Complying with Responsible Retrenchment in Singapore

Complying with Responsible Retrenchment in Singapore

Retrenchment may occur in cases where a company undergoes a reorganization, restructuring, or liquidation. Although it can be painful, it is sometimes the only available option when a business is in a downturn.

With the outbreak of the COVID-19 pandemic, more and more Singapore companies may be considering retrenchment measures in an attempt to keep afloat. The Ministry of Manpower of Singapore (MOM) has reported an increased number of retrenched workers since January 2020 and economists including the Monetary Authority of Singapore expect more than 45,000 retrenchments (up to 100,000) this year or more than a 4 – 5% spike in unemployment rates.

According to the guidelines of MOM, retrenchment should be taken as the last resort after all other measures have been exercised. The National Wage Council (NWC) 2020/2021 has further provided additional guidance as to steps that should be taken before a retrenchment exercise should be considered.

If after analyzing and implementing all the alternatives, the cutting of staff remains the only viable option, it should be implemented in a responsible manner observing relevant requirements and done in a fair manner. Companies violating these requirements will face administrative penalties and may be taken to task by the Ministry.

Employers who are considering a retrenchment situation should seek further assistance with the authorities and turn to a lawyer for a consultation to ensure that it is done properly. Similarly, employees who are undergoing retrenchment exercise or believe they have been retrenched under the disguise of termination should seek assistance with the authorities and turn to a lawyer for a consultation to consider if they have been unfairly dismissed.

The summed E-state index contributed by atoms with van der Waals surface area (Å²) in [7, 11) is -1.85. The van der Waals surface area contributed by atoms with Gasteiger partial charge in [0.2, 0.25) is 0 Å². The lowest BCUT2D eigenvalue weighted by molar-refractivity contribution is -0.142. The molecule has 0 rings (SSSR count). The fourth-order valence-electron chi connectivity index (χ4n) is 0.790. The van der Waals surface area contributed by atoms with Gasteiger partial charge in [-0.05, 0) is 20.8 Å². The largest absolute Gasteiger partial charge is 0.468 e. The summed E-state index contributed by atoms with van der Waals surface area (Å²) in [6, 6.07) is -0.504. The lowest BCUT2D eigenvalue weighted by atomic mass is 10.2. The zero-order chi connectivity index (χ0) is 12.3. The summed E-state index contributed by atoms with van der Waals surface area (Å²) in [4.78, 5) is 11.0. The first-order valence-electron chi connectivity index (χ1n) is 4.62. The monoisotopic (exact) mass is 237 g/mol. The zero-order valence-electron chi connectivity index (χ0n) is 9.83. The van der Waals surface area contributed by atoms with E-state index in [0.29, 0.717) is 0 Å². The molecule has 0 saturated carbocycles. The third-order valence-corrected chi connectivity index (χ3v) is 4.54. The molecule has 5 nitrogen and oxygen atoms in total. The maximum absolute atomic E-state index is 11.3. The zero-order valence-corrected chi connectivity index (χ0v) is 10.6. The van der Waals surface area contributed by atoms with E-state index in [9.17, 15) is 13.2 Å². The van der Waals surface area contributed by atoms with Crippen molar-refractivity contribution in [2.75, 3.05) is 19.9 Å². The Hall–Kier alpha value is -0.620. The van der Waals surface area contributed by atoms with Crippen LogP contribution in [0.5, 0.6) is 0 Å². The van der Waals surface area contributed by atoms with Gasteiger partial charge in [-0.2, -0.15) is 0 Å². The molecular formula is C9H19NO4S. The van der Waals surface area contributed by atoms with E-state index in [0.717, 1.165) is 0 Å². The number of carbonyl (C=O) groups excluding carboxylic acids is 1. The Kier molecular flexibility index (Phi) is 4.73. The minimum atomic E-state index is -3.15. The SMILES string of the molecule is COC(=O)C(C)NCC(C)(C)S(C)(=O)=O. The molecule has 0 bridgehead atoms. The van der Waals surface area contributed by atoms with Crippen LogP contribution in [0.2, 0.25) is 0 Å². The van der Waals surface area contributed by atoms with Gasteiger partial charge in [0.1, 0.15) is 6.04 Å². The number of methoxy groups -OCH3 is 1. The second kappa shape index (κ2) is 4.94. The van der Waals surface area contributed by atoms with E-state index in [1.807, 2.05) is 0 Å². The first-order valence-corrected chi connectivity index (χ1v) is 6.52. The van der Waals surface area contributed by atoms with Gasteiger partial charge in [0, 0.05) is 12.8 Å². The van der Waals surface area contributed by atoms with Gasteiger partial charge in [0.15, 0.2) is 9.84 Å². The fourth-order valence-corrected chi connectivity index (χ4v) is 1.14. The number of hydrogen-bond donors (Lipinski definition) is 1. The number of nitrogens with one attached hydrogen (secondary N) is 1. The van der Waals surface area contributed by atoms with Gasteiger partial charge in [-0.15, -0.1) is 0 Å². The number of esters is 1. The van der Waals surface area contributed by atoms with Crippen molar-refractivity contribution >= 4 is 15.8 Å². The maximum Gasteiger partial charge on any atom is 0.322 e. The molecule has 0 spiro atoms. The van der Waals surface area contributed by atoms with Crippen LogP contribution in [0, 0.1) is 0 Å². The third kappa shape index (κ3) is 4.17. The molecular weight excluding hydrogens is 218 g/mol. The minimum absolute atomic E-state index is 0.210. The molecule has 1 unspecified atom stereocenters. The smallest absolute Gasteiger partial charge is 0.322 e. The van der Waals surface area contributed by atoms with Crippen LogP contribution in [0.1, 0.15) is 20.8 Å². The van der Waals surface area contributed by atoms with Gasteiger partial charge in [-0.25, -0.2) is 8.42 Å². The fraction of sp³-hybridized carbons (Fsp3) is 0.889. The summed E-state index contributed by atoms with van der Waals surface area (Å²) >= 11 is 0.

This article briefly outlines the recommended alternatives to retrenchment as well as requirements for Companies who need to engage in a retrenchment exercise*.

*As there are many cases of retrenchment being disguised as a termination to avoid paying retrenchment benefits, the Ministry provides that notification for retrenchment must be provided if a Company of more than 10 staff reduces its headcount by 5 persons or more within 6 months. Retrenchment may be presumed in these cases unless otherwise proven.

Alternatives to Retrenchment

Alternative measures that should be considered before exercising retrenchment include:

  • training and skill upgrading of employees as there are subsidies/grants provided;
  • redeployment and rotating the employees within the company to cater to structural changes;
  • employing a shorter work week (for a period not exceeding 3 months) with the corresponding reduction in pay*,
  • temporary layoff not exceeding 1 month at any one instance with a reduction in pay*,
  • adjustment to wages, including wage increment, monthly variable component, or other allowances*.
  • implementing a short no-pay leave*

*MOM must be notified if salaries are affected in some of these cases

NWC has further reiterated and restructured these measures in light of the COVID-19 pandemic, formulating wage and training guidelines valid from April 01, 2020, until June 30, 2021. The Guidelines also mention that no pay leave and retrenchment are a last resort and if needed, must be implemented in a fair and responsible manner.

Salary reductions

The guidelines are largely consistent with the Ministries’ recommendations but also mentions that considerations to be taken in salary reductions. This includes reducing variable wage components first and keeping to minimum salaries as well as treating your local and foreign workforce fairly.